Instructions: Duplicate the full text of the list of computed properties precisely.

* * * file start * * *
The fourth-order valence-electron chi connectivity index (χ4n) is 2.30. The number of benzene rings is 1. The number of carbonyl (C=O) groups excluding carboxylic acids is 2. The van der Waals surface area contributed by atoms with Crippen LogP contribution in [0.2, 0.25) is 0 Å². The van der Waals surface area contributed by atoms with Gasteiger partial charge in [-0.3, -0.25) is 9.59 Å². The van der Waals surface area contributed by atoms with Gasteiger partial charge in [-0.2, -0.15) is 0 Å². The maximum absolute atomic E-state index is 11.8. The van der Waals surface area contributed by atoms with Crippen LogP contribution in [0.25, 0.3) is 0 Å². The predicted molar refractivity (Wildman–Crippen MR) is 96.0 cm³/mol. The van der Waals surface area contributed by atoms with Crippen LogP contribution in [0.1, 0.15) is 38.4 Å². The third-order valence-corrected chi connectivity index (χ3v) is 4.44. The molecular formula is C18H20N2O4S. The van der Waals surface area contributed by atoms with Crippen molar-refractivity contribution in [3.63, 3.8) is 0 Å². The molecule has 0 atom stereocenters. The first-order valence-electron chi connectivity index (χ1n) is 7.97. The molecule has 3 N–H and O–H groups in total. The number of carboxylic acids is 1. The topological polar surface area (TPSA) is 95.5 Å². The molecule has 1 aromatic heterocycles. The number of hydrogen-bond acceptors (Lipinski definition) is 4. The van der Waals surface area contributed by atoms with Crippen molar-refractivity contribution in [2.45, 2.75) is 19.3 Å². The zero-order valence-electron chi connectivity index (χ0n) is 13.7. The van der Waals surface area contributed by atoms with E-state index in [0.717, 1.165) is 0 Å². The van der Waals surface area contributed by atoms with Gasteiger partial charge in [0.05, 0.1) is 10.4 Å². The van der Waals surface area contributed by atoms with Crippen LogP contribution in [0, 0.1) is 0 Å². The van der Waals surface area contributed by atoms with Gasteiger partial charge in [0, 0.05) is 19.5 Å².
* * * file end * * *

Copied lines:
The fourth-order valence-electron chi connectivity index (χ4n) is 2.30. The number of benzene rings is 1. The number of carbonyl (C=O) groups excluding carboxylic acids is 2. The van der Waals surface area contributed by atoms with Crippen LogP contribution in [0.2, 0.25) is 0 Å². The van der Waals surface area contributed by atoms with Gasteiger partial charge in [-0.3, -0.25) is 9.59 Å². The van der Waals surface area contributed by atoms with Gasteiger partial charge in [-0.2, -0.15) is 0 Å². The maximum absolute atomic E-state index is 11.8. The van der Waals surface area contributed by atoms with Crippen LogP contribution in [0.25, 0.3) is 0 Å². The predicted molar refractivity (Wildman–Crippen MR) is 96.0 cm³/mol. The van der Waals surface area contributed by atoms with Crippen LogP contribution in [0.1, 0.15) is 38.4 Å². The third-order valence-corrected chi connectivity index (χ3v) is 4.44. The molecular formula is C18H20N2O4S. The van der Waals surface area contributed by atoms with Crippen molar-refractivity contribution in [3.63, 3.8) is 0 Å². The molecule has 0 atom stereocenters. The first-order valence-electron chi connectivity index (χ1n) is 7.97. The molecule has 3 N–H and O–H groups in total. The number of carboxylic acids is 1. The topological polar surface area (TPSA) is 95.5 Å². The molecule has 1 aromatic heterocycles. The number of hydrogen-bond acceptors (Lipinski definition) is 4. The van der Waals surface area contributed by atoms with Crippen molar-refractivity contribution in [2.45, 2.75) is 19.3 Å². The zero-order valence-electron chi connectivity index (χ0n) is 13.7. The van der Waals surface area contributed by atoms with E-state index in [0.717, 1.165) is 0 Å². The van der Waals surface area contributed by atoms with Gasteiger partial charge in [0.05, 0.1) is 10.4 Å². The van der Waals surface area contributed by atoms with Crippen LogP contribution in [0, 0.1) is 0 Å². The van der Waals surface area contributed by atoms with Gasteiger partial charge in [0, 0.05) is 19.5 Å².